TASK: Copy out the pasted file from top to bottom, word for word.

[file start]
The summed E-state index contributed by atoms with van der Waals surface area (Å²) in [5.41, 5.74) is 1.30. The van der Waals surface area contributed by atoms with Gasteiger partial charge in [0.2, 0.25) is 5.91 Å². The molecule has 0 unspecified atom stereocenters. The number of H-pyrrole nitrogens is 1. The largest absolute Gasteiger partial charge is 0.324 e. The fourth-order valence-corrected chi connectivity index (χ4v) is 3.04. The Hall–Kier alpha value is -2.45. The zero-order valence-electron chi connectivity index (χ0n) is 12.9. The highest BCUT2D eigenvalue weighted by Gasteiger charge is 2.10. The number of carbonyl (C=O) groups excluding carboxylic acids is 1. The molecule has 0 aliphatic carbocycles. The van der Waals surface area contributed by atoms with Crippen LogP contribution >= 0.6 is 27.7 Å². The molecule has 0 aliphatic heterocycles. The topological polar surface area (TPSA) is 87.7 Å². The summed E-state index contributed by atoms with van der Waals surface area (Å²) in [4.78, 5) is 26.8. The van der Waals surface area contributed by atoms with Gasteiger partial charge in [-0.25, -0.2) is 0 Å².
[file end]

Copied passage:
The summed E-state index contributed by atoms with van der Waals surface area (Å²) in [5.41, 5.74) is 1.30. The van der Waals surface area contributed by atoms with Gasteiger partial charge in [0.2, 0.25) is 5.91 Å². The molecule has 0 unspecified atom stereocenters. The number of H-pyrrole nitrogens is 1. The largest absolute Gasteiger partial charge is 0.324 e. The fourth-order valence-corrected chi connectivity index (χ4v) is 3.04. The Hall–Kier alpha value is -2.45. The zero-order valence-electron chi connectivity index (χ0n) is 12.9. The highest BCUT2D eigenvalue weighted by Gasteiger charge is 2.10. The number of carbonyl (C=O) groups excluding carboxylic acids is 1. The molecule has 0 aliphatic carbocycles. The van der Waals surface area contributed by atoms with Crippen LogP contribution >= 0.6 is 27.7 Å². The molecule has 0 aliphatic heterocycles. The topological polar surface area (TPSA) is 87.7 Å². The summed E-state index contributed by atoms with van der Waals surface area (Å²) in [4.78, 5) is 26.8. The van der Waals surface area contributed by atoms with Gasteiger partial charge in [-0.25, -0.2) is 0 Å².